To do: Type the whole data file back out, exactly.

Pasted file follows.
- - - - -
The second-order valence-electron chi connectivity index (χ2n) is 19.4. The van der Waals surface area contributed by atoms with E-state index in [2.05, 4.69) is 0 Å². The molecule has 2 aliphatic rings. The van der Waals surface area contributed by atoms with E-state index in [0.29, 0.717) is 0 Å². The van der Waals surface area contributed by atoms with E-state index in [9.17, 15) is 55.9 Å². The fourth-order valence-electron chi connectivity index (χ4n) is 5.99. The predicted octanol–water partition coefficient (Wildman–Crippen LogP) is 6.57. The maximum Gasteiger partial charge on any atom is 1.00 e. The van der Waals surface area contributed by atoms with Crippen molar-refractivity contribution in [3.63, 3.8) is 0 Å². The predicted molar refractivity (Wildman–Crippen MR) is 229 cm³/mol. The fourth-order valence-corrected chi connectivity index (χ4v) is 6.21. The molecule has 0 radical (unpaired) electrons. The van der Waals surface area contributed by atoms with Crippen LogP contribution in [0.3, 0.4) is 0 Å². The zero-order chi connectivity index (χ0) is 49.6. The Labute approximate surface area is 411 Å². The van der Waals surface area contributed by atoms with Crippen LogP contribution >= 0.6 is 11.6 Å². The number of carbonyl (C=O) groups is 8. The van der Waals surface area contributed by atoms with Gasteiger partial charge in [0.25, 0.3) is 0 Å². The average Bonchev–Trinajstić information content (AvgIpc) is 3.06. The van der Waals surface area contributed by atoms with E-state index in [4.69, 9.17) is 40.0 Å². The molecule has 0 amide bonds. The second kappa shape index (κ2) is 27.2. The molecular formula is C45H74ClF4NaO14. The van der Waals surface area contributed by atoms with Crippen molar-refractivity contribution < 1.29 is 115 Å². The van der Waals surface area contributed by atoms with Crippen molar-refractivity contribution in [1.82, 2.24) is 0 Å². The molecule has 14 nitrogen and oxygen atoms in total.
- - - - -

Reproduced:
The second-order valence-electron chi connectivity index (χ2n) is 19.4. The van der Waals surface area contributed by atoms with E-state index in [2.05, 4.69) is 0 Å². The molecule has 2 aliphatic rings. The van der Waals surface area contributed by atoms with E-state index in [0.29, 0.717) is 0 Å². The van der Waals surface area contributed by atoms with E-state index in [9.17, 15) is 55.9 Å². The fourth-order valence-electron chi connectivity index (χ4n) is 5.99. The predicted octanol–water partition coefficient (Wildman–Crippen LogP) is 6.57. The maximum Gasteiger partial charge on any atom is 1.00 e. The van der Waals surface area contributed by atoms with Crippen molar-refractivity contribution in [3.63, 3.8) is 0 Å². The predicted molar refractivity (Wildman–Crippen MR) is 229 cm³/mol. The fourth-order valence-corrected chi connectivity index (χ4v) is 6.21. The molecule has 0 radical (unpaired) electrons. The van der Waals surface area contributed by atoms with Crippen LogP contribution in [0.3, 0.4) is 0 Å². The zero-order chi connectivity index (χ0) is 49.6. The Labute approximate surface area is 411 Å². The van der Waals surface area contributed by atoms with Crippen LogP contribution >= 0.6 is 11.6 Å². The number of carbonyl (C=O) groups is 8. The van der Waals surface area contributed by atoms with Gasteiger partial charge in [0.25, 0.3) is 0 Å². The average Bonchev–Trinajstić information content (AvgIpc) is 3.06. The van der Waals surface area contributed by atoms with E-state index in [4.69, 9.17) is 40.0 Å². The molecule has 0 amide bonds. The second kappa shape index (κ2) is 27.2. The molecular formula is C45H74ClF4NaO14. The van der Waals surface area contributed by atoms with Crippen molar-refractivity contribution < 1.29 is 115 Å². The van der Waals surface area contributed by atoms with Crippen molar-refractivity contribution in [1.82, 2.24) is 0 Å². The molecule has 14 nitrogen and oxygen atoms in total.